Writing a Successful Real Estate Ad: What Your Agent Won't Tell You

Last Updated Aug 3, 2009 2:51 PM EDT

Dear Ali;

I am trying to sell my house myself (as a FSBO, For Sale By Owner), and I am little stuck in trying to write classified ad copy. Do you have any insider tips?

A: Writing great ads is a lifelong craft, so for every one thing I mention I'm going to forget five more. But let me get you started, and I can always make this No. 1 in a series.

  1. Write with your customer in mind. Let's say that you're a lover of history, and you bought the one historic house left in a neighborhood full of McMansions. Who is your customer? Probably someone with a similar love of old houses, right? So keep that in mind when you write your ad copy. You might want to describe what your house has that the McMansions don't have, things like "original maple hand-bordered floors" or "Victorian tile fireplace surround" -- whatever that is. But picture your buyer as you write, and think about what they would like.
  2. Describe the property, not the customer. Now that you've pictured your customer, you have to be careful not to run afoul of Fair Housing laws -- phrases like "family-friendly" and "exclusive gated community" might discourage some potential shoppers, so it's better to stick to absolute descriptions of your real estate like "four bedrooms" and "quiet." Never, never mention a target buyer's race, color, or religion -- that's against the law!
  3. Be specific about brand names and materials. Remember when Freakonomics came out with the top five real estate words, and two of them were "granite" and "Corian"?* Those words describe specific materials, and that says something valuable to the customer. Of course, you have to know what your shoppers want: if the preference at your price point is for a "Viking" range, you might not want to highlight your "Welbilt" stove. But in general, you can't go wrong with words like "oak flooring," "soapstone countertops," or "Miele dishwasher" -- if you have those things.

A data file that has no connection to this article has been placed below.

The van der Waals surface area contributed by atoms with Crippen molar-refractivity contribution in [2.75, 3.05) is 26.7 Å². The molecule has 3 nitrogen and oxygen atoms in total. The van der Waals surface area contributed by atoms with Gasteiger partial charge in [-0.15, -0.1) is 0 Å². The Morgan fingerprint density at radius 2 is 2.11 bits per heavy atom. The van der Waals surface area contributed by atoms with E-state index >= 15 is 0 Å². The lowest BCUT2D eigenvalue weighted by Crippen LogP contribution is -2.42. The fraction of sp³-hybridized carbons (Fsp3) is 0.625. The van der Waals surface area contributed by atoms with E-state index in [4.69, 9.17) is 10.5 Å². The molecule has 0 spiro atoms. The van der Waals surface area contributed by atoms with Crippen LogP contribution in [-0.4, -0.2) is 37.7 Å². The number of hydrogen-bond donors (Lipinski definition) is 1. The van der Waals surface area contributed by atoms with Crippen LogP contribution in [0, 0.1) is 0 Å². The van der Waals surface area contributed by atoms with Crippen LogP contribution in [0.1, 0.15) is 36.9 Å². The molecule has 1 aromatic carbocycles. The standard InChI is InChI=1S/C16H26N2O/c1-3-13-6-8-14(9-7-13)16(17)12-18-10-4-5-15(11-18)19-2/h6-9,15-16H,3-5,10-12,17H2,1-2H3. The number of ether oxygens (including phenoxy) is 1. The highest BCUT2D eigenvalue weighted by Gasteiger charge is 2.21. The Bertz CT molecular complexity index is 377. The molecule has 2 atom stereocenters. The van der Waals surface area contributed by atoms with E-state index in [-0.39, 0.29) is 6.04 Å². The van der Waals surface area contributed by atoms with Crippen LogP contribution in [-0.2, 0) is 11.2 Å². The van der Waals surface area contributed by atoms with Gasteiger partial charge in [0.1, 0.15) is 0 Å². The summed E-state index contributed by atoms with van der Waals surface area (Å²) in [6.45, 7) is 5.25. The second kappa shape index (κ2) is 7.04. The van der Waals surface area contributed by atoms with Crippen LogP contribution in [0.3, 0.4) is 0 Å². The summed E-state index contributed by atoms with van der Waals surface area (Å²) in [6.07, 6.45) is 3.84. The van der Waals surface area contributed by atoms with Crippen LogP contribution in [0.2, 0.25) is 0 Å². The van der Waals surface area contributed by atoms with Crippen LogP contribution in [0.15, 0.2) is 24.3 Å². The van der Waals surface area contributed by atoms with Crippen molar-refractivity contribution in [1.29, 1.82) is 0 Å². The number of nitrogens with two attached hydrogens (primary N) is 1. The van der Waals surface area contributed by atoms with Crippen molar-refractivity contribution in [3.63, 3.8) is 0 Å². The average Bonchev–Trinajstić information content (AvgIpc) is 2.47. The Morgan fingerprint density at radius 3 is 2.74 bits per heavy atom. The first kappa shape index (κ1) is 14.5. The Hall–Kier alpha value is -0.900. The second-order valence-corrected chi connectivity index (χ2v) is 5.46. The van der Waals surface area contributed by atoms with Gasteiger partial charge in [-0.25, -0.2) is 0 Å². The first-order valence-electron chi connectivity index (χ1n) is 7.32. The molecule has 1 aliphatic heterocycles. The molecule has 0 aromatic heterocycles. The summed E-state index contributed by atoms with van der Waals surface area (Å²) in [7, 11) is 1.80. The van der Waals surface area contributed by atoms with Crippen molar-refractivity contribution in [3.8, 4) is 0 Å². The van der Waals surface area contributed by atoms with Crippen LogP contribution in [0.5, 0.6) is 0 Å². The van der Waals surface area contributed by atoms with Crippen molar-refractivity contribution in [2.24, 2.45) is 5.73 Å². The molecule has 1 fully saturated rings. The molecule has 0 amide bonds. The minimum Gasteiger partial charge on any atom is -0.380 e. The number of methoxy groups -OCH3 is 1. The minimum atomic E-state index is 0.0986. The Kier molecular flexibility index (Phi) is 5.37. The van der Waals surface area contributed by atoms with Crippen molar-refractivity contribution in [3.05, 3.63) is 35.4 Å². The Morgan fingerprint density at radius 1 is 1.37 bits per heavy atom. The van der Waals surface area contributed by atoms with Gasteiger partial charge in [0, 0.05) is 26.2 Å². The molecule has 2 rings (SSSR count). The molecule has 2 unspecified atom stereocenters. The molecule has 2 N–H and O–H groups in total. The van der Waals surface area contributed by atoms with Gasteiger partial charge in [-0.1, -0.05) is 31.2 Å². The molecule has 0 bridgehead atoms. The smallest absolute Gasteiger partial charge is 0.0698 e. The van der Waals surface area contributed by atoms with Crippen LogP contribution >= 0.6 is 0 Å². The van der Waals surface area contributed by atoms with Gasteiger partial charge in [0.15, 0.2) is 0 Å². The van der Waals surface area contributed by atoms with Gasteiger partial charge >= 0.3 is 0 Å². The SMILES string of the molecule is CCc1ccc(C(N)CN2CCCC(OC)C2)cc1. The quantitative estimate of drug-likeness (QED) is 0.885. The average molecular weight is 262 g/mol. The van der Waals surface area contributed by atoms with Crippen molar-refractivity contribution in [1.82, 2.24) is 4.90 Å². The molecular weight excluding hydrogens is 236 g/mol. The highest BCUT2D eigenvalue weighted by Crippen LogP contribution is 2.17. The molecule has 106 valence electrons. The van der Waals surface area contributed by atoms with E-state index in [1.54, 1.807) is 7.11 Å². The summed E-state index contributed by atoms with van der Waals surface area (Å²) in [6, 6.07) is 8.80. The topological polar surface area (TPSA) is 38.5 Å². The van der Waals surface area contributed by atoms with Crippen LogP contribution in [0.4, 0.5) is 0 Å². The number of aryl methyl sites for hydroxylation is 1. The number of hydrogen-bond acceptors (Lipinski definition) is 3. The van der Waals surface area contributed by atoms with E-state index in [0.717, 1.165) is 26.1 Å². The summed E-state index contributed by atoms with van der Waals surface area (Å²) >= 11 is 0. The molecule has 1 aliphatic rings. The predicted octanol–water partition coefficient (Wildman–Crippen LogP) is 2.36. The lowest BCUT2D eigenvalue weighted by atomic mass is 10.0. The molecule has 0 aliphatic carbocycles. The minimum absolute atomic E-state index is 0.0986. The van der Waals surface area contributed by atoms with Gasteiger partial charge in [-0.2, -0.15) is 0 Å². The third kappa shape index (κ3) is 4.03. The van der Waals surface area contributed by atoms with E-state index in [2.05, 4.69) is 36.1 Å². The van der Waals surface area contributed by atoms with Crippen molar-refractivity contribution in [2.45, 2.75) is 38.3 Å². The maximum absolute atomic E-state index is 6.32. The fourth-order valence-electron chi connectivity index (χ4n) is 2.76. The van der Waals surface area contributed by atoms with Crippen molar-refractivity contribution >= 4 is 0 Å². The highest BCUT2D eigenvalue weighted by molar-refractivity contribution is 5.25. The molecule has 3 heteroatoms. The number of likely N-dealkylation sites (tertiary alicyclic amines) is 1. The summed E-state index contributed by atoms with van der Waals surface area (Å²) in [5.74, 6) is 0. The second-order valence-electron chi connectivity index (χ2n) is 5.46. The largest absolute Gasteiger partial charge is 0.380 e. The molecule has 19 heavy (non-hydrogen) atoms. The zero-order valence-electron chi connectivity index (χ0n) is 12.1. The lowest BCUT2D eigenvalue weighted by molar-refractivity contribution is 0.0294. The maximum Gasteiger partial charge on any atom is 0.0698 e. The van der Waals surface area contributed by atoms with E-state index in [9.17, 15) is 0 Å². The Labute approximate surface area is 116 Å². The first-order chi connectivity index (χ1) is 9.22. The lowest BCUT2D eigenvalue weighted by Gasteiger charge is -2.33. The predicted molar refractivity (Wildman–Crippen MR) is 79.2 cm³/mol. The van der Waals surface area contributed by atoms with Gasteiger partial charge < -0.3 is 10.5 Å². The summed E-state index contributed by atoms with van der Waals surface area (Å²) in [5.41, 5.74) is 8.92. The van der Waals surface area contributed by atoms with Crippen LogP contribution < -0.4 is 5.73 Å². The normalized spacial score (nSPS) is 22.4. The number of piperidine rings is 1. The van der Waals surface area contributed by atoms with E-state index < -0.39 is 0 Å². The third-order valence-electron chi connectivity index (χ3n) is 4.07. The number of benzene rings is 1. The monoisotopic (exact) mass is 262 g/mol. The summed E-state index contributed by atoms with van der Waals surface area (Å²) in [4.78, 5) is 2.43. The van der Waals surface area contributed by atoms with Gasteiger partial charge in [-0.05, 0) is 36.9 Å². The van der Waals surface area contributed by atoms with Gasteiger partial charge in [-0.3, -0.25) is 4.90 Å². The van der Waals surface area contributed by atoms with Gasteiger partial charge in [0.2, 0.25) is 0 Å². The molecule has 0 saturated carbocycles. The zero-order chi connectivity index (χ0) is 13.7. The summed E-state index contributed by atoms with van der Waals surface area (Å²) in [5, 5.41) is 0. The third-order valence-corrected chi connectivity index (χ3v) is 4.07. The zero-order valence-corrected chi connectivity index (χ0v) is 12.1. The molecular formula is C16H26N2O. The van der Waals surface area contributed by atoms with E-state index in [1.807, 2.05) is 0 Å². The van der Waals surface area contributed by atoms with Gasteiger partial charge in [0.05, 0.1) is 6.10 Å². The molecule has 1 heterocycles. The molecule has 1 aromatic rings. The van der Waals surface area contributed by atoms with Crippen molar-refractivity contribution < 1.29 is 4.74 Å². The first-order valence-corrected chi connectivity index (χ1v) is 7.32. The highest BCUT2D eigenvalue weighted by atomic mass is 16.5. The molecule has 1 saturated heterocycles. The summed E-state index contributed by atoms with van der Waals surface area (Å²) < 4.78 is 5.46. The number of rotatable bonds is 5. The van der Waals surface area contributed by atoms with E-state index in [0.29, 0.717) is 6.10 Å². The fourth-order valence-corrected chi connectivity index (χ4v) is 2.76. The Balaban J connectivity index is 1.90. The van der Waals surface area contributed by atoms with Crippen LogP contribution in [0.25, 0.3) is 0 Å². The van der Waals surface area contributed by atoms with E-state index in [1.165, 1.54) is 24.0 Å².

4. Look at the competition's ads. Sounds simple, but you'd be amazed how many FSBOs never do this. Look for repeated phrases that might be evidence of what customers are interested in. If your competition keeps mentioning their "carports" and "private driveways," be sure to highlight yours. But also look to see what differentiates your house. If the competition is a sea of typical Colonials and you have a ranch, you might want to emphasize your "open floorplan" or how your home is "built for entertaining." You want to show what you've got that the competition doesn't.
  5. Be careful with code words. There are lots of real estate euphemisms -- think "cozy" as a widely-used substitute for "small" -- but customers sometimes over-correct for them as they go in and out of fashion. For example, to me "charming" means "full of older historical detail" -- but I know that to many customers it means "needs renovation," so I'm very, very careful about using it. On my "banned" list now is "motivated seller" -- a phrase that I think customers are so tired of seeing that they just bypass it. If you're truly motivated, show it in your pricing, not your phrasing!
  6. Get ready to rewrite. Realtors like to pretend that what we do is magic instead of hard work, but diligence is a real key to our business. Rewriting classifieds is one of the big agent secrets; if an ad doesn't pull the way I want it to, I start over. If you're advertising in your community's local newspaper, you might want to try and tweak your ads each week and see what works best.

*FYI, the other three were "state-of-the-art," "maple," and "gourmet."

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  • Alison Rogers

    Since graduating from Harvard summa cum laude, Alison Rogers has been a reporter, an editor, a real-estate agent, a Wall Street desk jockey, a columnist, a failed flipper, and a landlady. A member of the National Association of Realtors, she currently sells and rents luxury co-ops in Manhattan for the Chelsea-based firm DG Neary. (If you've got $27,500 a month, the firm has an apartment for you!) Her book, Diary of a Real Estate Rookie, was called "a valuable guide for rookie buyers" by AOL/Walletpop, "beach-read fun" by the New York Observer, and "witty" by Newsweek.

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